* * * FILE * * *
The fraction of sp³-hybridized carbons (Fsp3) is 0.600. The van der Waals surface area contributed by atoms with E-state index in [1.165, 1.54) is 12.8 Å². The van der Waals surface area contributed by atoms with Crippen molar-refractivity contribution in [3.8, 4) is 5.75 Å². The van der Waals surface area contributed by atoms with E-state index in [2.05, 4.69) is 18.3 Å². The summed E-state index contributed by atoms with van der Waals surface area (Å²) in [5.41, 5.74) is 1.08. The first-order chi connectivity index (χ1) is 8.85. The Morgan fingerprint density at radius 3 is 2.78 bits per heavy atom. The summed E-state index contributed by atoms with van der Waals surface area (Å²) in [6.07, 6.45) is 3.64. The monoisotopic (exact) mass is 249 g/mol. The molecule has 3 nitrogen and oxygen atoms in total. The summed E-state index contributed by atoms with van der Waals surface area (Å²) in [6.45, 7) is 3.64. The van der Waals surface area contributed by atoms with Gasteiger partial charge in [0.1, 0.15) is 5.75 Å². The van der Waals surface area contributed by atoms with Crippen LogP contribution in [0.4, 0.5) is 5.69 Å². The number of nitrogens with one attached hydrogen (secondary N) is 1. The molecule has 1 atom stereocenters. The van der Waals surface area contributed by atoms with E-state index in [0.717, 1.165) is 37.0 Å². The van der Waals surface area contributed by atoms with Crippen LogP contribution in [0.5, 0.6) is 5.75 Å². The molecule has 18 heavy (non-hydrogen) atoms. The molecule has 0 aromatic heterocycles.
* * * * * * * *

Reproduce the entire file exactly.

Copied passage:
The fraction of sp³-hybridized carbons (Fsp3) is 0.600. The van der Waals surface area contributed by atoms with E-state index in [1.165, 1.54) is 12.8 Å². The van der Waals surface area contributed by atoms with Crippen molar-refractivity contribution in [3.8, 4) is 5.75 Å². The van der Waals surface area contributed by atoms with E-state index in [2.05, 4.69) is 18.3 Å². The summed E-state index contributed by atoms with van der Waals surface area (Å²) in [5.41, 5.74) is 1.08. The first-order chi connectivity index (χ1) is 8.85. The Morgan fingerprint density at radius 3 is 2.78 bits per heavy atom. The summed E-state index contributed by atoms with van der Waals surface area (Å²) in [6.07, 6.45) is 3.64. The monoisotopic (exact) mass is 249 g/mol. The molecule has 3 nitrogen and oxygen atoms in total. The summed E-state index contributed by atoms with van der Waals surface area (Å²) in [6.45, 7) is 3.64. The van der Waals surface area contributed by atoms with Gasteiger partial charge in [0.1, 0.15) is 5.75 Å². The van der Waals surface area contributed by atoms with Crippen LogP contribution in [0.4, 0.5) is 5.69 Å². The number of nitrogens with one attached hydrogen (secondary N) is 1. The molecule has 1 atom stereocenters. The van der Waals surface area contributed by atoms with E-state index in [0.717, 1.165) is 37.0 Å². The van der Waals surface area contributed by atoms with Crippen LogP contribution in [0.5, 0.6) is 5.75 Å². The molecule has 18 heavy (non-hydrogen) atoms. The molecule has 0 aromatic heterocycles.